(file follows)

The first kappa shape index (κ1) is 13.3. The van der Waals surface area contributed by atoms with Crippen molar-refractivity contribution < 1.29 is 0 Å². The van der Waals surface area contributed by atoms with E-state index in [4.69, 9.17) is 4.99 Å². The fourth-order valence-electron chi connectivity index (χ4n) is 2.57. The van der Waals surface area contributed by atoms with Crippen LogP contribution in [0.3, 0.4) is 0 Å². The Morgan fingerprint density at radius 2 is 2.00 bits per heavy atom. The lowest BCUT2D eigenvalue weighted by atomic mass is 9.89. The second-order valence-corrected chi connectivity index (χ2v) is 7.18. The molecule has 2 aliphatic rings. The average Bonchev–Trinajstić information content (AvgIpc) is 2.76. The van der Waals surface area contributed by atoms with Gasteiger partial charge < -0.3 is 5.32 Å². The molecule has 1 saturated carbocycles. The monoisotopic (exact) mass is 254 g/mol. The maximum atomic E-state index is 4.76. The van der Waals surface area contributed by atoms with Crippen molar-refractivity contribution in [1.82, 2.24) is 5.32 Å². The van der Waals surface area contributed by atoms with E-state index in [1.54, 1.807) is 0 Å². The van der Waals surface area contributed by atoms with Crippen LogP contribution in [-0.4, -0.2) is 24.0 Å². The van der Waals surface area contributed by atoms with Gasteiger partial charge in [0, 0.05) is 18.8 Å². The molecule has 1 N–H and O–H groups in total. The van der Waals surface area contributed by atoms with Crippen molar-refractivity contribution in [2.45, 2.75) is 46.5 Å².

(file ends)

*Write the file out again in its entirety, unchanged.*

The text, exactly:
The first kappa shape index (κ1) is 13.3. The van der Waals surface area contributed by atoms with Crippen molar-refractivity contribution < 1.29 is 0 Å². The van der Waals surface area contributed by atoms with E-state index in [4.69, 9.17) is 4.99 Å². The fourth-order valence-electron chi connectivity index (χ4n) is 2.57. The van der Waals surface area contributed by atoms with Crippen LogP contribution in [0.3, 0.4) is 0 Å². The Morgan fingerprint density at radius 2 is 2.00 bits per heavy atom. The lowest BCUT2D eigenvalue weighted by atomic mass is 9.89. The second-order valence-corrected chi connectivity index (χ2v) is 7.18. The molecule has 2 aliphatic rings. The average Bonchev–Trinajstić information content (AvgIpc) is 2.76. The van der Waals surface area contributed by atoms with Gasteiger partial charge < -0.3 is 5.32 Å². The molecule has 1 saturated carbocycles. The monoisotopic (exact) mass is 254 g/mol. The maximum atomic E-state index is 4.76. The van der Waals surface area contributed by atoms with Crippen molar-refractivity contribution in [1.82, 2.24) is 5.32 Å². The van der Waals surface area contributed by atoms with E-state index in [1.54, 1.807) is 0 Å². The van der Waals surface area contributed by atoms with Crippen LogP contribution in [-0.4, -0.2) is 24.0 Å². The van der Waals surface area contributed by atoms with Gasteiger partial charge in [0, 0.05) is 18.8 Å². The molecule has 1 N–H and O–H groups in total. The van der Waals surface area contributed by atoms with Crippen molar-refractivity contribution in [2.45, 2.75) is 46.5 Å².